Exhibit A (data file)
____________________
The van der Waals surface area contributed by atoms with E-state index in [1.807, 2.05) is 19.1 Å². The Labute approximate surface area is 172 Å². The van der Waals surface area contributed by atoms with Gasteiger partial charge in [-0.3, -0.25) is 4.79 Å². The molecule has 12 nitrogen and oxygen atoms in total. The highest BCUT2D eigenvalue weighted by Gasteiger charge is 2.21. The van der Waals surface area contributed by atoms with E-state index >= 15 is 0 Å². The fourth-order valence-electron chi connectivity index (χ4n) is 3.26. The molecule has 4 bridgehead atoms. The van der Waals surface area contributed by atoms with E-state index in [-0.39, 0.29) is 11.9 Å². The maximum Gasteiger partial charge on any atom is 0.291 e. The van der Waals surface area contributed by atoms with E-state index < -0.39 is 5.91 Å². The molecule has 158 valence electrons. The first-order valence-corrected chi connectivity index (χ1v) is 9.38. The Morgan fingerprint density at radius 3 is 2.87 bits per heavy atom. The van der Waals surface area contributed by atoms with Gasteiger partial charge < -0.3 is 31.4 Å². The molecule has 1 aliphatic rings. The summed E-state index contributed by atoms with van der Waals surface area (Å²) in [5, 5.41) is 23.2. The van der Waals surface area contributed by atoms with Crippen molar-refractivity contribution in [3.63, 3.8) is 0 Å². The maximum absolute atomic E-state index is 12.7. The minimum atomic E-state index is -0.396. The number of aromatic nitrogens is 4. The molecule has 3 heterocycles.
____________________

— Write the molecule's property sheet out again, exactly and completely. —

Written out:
The van der Waals surface area contributed by atoms with E-state index in [1.807, 2.05) is 19.1 Å². The Labute approximate surface area is 172 Å². The van der Waals surface area contributed by atoms with Gasteiger partial charge in [-0.3, -0.25) is 4.79 Å². The molecule has 12 nitrogen and oxygen atoms in total. The highest BCUT2D eigenvalue weighted by Gasteiger charge is 2.21. The van der Waals surface area contributed by atoms with E-state index >= 15 is 0 Å². The fourth-order valence-electron chi connectivity index (χ4n) is 3.26. The molecule has 4 bridgehead atoms. The van der Waals surface area contributed by atoms with E-state index in [-0.39, 0.29) is 11.9 Å². The maximum Gasteiger partial charge on any atom is 0.291 e. The van der Waals surface area contributed by atoms with E-state index < -0.39 is 5.91 Å². The molecule has 158 valence electrons. The first-order valence-corrected chi connectivity index (χ1v) is 9.38. The Morgan fingerprint density at radius 3 is 2.87 bits per heavy atom. The van der Waals surface area contributed by atoms with Gasteiger partial charge < -0.3 is 31.4 Å². The molecule has 1 aliphatic rings. The summed E-state index contributed by atoms with van der Waals surface area (Å²) in [5, 5.41) is 23.2. The van der Waals surface area contributed by atoms with Crippen molar-refractivity contribution in [3.63, 3.8) is 0 Å². The maximum absolute atomic E-state index is 12.7. The minimum atomic E-state index is -0.396. The number of aromatic nitrogens is 4. The molecule has 3 heterocycles.